Millennials need constant affirmation and positive reinforcement in order to feel like they are doing a good job. Thus, on a regular basis managers should tell their millennial staffers that they appreciated their input, liked their thinking or were effective in their execution. This will make them feel needed and valued.

2. Recognize that each person is different and must be managed differently

Like any group, not all millennials are the same. Therefore, it’s important to not implement a “one size fits all” approach to managing them. One millennial might like constant direction while another prefers to do it all by themselves. The rule of thumb is millennials want to believe that you understand them and are not going to try and “old school” them with the ways something used to be done when you were a young executive.

3. Be flexible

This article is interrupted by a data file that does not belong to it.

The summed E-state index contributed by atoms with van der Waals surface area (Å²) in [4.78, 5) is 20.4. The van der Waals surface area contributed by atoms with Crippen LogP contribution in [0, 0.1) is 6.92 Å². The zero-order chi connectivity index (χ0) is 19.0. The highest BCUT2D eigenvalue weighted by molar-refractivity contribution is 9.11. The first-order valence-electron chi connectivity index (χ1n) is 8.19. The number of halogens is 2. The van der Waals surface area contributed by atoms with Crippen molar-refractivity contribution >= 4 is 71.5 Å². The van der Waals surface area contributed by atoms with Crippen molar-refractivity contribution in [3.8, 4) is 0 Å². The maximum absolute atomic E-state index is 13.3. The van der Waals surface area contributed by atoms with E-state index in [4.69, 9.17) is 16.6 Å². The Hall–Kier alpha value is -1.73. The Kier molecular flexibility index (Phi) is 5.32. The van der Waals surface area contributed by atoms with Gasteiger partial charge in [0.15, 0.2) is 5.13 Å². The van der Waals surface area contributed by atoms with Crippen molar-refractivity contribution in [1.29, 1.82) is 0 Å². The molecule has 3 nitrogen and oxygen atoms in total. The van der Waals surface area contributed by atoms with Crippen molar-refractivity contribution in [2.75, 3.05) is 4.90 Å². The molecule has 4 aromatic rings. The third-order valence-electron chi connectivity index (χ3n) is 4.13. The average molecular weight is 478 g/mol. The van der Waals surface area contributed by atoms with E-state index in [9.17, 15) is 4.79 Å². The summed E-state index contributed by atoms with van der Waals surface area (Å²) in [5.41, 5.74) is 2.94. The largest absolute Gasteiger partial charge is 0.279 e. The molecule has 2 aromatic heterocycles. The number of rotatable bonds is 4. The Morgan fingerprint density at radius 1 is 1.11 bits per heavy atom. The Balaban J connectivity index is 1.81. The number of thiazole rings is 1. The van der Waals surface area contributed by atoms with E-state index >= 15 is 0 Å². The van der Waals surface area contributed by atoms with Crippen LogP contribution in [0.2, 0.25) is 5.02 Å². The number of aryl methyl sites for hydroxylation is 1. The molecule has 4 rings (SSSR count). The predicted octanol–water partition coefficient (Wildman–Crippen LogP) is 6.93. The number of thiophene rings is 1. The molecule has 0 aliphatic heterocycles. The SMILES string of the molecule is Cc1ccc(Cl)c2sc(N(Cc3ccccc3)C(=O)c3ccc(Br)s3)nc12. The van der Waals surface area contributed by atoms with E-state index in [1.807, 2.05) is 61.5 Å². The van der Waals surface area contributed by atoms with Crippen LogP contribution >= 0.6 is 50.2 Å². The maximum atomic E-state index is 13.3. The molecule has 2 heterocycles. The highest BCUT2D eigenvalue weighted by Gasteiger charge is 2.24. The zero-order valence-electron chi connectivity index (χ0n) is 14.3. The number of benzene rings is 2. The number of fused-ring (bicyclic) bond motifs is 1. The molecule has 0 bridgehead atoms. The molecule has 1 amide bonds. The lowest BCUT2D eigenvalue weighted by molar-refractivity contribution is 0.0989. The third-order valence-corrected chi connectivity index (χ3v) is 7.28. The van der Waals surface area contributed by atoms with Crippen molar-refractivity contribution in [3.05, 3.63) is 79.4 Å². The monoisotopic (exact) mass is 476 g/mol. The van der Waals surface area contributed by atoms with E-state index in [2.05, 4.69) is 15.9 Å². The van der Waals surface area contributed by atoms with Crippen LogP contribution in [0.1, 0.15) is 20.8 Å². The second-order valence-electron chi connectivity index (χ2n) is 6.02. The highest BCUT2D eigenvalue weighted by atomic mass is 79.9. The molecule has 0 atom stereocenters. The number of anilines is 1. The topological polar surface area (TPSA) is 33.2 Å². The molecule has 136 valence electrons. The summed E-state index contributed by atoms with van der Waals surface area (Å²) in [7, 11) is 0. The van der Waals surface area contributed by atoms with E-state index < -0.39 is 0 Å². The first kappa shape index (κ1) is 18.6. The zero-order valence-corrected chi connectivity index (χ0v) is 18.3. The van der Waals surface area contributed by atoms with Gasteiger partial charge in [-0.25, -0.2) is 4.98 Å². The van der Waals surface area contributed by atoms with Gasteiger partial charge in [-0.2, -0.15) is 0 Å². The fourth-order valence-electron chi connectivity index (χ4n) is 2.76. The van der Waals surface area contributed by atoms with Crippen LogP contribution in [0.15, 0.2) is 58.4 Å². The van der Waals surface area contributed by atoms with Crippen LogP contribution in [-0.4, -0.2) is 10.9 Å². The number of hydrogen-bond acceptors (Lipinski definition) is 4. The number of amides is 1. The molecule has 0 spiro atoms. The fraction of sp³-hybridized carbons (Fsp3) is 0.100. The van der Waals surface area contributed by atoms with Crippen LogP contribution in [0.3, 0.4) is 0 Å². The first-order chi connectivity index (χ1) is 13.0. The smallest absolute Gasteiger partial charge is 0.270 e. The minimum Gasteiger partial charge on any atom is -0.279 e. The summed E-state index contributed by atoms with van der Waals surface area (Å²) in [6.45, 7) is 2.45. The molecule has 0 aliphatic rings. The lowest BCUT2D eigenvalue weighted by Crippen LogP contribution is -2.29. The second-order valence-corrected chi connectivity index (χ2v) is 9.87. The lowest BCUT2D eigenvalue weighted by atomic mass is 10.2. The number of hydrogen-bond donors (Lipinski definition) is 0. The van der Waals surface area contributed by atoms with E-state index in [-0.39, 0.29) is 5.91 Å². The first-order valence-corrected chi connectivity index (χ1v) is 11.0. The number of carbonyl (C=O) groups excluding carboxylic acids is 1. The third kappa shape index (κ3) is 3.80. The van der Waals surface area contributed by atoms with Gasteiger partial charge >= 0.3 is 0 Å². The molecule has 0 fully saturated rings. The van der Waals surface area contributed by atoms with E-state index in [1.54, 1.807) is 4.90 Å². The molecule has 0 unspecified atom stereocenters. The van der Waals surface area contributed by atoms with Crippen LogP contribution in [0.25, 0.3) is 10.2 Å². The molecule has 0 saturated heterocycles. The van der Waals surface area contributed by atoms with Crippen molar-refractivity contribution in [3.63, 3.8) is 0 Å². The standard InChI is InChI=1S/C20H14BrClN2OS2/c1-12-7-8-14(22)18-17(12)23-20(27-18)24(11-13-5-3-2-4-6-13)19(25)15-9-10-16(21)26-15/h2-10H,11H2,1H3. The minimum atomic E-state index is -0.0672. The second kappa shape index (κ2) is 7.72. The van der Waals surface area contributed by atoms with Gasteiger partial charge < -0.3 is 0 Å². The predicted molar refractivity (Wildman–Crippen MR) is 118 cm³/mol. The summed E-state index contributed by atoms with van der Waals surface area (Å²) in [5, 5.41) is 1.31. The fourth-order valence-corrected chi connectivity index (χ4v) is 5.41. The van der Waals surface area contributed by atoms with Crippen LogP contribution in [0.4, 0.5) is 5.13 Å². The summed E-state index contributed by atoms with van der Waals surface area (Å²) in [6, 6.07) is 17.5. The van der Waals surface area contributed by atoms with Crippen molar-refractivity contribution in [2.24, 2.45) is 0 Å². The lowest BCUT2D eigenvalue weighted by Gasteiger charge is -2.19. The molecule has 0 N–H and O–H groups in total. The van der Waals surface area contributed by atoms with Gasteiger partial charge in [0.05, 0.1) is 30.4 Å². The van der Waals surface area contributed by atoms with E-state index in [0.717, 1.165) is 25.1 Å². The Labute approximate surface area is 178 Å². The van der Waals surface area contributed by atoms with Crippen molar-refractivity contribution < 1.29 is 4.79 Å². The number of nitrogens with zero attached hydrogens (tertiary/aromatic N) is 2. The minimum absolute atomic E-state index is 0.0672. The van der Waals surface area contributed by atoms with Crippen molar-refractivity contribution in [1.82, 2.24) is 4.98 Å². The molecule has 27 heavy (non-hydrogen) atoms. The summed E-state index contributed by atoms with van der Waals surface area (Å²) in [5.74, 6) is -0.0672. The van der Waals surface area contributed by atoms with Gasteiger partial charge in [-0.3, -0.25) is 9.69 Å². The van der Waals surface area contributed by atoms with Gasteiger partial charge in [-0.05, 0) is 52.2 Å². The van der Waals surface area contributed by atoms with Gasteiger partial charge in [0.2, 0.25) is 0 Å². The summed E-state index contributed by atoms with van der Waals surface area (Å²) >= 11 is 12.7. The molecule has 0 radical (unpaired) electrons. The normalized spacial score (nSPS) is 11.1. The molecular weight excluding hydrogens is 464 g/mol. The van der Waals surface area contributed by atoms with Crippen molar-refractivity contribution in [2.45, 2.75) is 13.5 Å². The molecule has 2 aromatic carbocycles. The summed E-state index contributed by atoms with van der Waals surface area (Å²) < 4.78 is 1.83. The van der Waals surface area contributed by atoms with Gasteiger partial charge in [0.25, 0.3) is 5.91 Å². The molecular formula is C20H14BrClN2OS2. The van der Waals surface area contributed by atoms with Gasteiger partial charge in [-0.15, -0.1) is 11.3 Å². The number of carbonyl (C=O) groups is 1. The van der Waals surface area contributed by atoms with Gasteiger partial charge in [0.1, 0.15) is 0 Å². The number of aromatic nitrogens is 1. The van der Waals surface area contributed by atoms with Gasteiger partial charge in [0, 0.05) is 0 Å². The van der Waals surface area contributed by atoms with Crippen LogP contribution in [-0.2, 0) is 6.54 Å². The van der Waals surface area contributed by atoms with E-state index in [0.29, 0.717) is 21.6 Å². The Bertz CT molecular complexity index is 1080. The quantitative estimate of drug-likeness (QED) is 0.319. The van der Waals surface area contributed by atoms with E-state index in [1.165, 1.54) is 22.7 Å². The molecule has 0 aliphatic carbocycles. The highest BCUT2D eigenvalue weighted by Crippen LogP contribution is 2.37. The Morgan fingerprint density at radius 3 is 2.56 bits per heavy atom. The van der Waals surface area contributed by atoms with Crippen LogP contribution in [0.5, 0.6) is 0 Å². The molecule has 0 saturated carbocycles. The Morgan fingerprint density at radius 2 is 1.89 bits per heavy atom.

Millenials by nature don’t really like rules. They grew up in an environment where parents asked their opinions, allowed them to make decisions, and rarely pushed something on them that they didn’t like. As a result, current college recruits are not used to the rigidity of most workplaces. If you press too hard on them to comply with the company’s position on things like hours or attire, you could very easily find yourself losing a good employee.

4. Allow as much ownership as possible

The best way to handle a millennial’s feelings of entitlement is to provide them with a lot of responsibility. This doesn’t necessarily mean handing them an entire project, but clearly defining areas that they can own so they can flex their knowledge, expertise and decision-making ability. When doing so, you will find them embracing not only the work, but you as a manager and the company overall.

5. Don’t be vague

Millennials are not good at interpreting what you meant and rarely succeed when put into a situation to “wing it” themselves. Though they want responsibility and authority, they are uncomfortable without having some sort of framework for the task at hand. The best scenario is good instructions and a lot of flexibility in how you get there.